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Locke on Personal IdentityConsciousness and Concernment$
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Galen Strawson

Print publication date: 2014

Print ISBN-13: 9780691161006

Published to Princeton Scholarship Online: October 2017

DOI: 10.23943/princeton/9780691161006.001.0001

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A Fatal Error of Locke’s?

A Fatal Error of Locke’s?

Chapter:
(p.125) Chapter Sixteen A Fatal Error of Locke’s?
Source:
Locke on Personal Identity
Author(s):

Galen Strawson

Publisher:
Princeton University Press
DOI:10.23943/princeton/9780691161006.003.0016

This chapter argues that the unqualified attribution of the radical theory to John Locke is mistaken if we are to take into account the fact that the theory allows for freaks like [Sₓ]. It first considers [I]-transfer without [P]-transfer—that is, [I]-transfer preserving personal identity—before discussing Locke's response to the idea that personal identity might survive [I]-transfer from an a priori point of view. It suggests that [I]-transfer is possible in such a way that the existence of a single Person [P₁] from t₁ to t₂ can successively (and non-overlappingly) involve the existence of two immaterial substances. It also explains how Locke's claim that [I]-transfer is possible opens up the possibility that it could go wrong, in such a way as to lead to injustice. Finally, it examines Locke's notion of “sensible creature,” which refers to a subject of experience who is a person.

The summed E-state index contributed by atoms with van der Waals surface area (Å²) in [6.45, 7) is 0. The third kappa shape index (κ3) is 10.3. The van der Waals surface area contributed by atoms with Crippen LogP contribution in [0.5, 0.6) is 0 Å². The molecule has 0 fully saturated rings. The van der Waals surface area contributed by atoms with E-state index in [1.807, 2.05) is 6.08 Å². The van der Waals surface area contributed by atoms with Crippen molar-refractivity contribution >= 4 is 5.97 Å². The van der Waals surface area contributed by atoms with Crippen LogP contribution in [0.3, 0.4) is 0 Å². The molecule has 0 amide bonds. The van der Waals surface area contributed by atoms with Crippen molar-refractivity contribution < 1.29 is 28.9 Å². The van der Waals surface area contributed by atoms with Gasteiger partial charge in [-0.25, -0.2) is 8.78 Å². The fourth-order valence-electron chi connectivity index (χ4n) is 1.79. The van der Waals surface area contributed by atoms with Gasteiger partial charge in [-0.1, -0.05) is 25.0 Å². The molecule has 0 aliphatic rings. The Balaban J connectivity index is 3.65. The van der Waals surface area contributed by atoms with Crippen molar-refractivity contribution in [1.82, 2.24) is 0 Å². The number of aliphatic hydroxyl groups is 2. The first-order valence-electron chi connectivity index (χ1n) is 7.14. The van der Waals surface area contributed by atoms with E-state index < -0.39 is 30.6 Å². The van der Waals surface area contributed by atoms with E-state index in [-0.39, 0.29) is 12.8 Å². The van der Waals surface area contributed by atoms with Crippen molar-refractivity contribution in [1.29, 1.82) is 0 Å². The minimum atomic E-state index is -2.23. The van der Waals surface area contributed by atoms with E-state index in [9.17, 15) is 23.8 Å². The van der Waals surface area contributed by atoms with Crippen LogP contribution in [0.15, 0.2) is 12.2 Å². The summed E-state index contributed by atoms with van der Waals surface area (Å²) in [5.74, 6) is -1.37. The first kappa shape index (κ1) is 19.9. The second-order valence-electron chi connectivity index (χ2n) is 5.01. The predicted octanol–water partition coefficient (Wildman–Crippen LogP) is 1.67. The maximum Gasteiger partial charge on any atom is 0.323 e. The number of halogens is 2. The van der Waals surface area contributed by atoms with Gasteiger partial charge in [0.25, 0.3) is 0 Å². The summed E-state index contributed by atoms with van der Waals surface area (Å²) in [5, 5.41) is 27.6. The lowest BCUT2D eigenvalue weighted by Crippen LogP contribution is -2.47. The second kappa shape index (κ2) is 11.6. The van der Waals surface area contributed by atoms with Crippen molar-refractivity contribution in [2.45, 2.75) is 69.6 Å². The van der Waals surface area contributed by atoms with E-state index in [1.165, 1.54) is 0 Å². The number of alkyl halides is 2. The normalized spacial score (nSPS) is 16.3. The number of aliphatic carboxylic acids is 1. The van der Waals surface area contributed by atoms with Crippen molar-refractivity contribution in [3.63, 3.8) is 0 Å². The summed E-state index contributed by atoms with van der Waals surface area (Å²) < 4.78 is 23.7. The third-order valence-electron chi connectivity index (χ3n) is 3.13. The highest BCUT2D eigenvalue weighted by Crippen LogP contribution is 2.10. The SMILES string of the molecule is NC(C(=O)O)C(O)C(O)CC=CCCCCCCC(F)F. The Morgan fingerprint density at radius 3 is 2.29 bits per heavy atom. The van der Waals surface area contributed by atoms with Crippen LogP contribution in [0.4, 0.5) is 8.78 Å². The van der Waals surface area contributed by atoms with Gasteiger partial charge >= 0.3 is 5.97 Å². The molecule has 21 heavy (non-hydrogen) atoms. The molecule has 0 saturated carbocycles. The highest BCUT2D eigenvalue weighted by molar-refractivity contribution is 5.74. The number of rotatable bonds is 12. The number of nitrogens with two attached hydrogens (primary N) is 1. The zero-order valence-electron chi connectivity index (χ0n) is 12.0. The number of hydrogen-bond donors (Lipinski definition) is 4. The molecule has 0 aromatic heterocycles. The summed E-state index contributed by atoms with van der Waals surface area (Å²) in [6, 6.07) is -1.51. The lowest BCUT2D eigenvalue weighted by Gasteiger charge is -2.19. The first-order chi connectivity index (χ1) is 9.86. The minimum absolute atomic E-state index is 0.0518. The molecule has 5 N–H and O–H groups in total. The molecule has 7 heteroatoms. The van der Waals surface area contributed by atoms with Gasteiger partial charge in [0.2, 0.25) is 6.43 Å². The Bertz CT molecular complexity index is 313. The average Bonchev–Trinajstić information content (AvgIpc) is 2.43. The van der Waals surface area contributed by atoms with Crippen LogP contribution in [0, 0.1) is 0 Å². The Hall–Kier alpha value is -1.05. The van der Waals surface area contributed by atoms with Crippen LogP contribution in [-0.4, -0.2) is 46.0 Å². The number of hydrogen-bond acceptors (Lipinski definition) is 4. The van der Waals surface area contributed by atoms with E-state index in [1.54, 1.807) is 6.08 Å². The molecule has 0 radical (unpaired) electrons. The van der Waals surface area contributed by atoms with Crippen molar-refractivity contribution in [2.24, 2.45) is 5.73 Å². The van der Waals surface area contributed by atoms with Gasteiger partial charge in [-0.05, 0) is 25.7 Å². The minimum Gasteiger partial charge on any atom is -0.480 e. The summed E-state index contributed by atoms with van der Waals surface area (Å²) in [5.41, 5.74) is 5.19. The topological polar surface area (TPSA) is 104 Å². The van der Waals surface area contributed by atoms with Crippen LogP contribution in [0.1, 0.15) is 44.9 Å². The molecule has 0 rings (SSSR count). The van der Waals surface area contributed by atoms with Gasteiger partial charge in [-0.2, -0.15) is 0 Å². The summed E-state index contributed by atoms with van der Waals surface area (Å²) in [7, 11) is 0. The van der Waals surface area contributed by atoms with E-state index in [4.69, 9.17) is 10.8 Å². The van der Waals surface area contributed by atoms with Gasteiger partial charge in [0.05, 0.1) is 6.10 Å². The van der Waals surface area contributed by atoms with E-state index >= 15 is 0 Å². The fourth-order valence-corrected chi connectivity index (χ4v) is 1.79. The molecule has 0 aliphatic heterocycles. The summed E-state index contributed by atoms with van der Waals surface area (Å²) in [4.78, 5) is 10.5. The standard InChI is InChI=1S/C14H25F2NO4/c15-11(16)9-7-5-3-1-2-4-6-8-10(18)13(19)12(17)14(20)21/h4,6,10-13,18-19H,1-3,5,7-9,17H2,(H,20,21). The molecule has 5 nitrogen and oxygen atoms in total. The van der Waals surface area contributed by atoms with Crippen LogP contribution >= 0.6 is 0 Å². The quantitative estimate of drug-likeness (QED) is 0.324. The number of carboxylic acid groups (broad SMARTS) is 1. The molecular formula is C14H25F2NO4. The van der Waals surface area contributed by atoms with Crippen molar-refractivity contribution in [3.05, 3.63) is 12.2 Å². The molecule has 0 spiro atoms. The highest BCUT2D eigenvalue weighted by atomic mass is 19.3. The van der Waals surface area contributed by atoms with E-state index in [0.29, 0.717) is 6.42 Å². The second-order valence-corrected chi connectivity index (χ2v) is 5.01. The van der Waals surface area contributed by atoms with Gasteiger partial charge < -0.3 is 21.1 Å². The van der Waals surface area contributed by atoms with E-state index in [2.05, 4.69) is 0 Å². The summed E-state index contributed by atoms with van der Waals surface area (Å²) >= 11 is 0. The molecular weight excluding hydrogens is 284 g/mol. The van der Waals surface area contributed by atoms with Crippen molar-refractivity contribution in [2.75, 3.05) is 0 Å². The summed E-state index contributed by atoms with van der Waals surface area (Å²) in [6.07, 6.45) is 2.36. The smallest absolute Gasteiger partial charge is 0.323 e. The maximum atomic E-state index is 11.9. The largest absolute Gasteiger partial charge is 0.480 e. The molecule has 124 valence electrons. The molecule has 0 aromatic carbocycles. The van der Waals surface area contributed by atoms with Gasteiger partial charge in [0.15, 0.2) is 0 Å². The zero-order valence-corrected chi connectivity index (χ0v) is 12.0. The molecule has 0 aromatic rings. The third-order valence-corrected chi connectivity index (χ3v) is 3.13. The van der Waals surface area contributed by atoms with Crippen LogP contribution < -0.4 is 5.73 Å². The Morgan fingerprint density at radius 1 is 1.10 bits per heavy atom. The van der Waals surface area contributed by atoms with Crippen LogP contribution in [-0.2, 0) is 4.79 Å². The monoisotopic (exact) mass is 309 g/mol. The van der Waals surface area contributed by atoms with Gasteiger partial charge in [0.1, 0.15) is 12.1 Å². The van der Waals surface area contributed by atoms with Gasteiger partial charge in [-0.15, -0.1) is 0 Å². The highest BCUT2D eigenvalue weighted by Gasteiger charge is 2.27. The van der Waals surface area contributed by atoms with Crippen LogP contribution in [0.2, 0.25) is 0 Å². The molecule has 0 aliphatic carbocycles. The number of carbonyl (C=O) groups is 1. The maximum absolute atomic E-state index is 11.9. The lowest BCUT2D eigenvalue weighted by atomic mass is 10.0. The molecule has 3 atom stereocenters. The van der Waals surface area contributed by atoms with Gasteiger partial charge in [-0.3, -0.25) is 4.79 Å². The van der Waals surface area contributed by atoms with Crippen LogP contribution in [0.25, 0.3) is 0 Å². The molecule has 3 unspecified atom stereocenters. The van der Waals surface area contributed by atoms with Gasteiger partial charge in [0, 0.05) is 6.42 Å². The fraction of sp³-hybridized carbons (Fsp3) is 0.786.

Keywords:   radical theory, John Locke, [I]-transfer, personal identity, person, immaterial substance, injustice, sensible creature, experience

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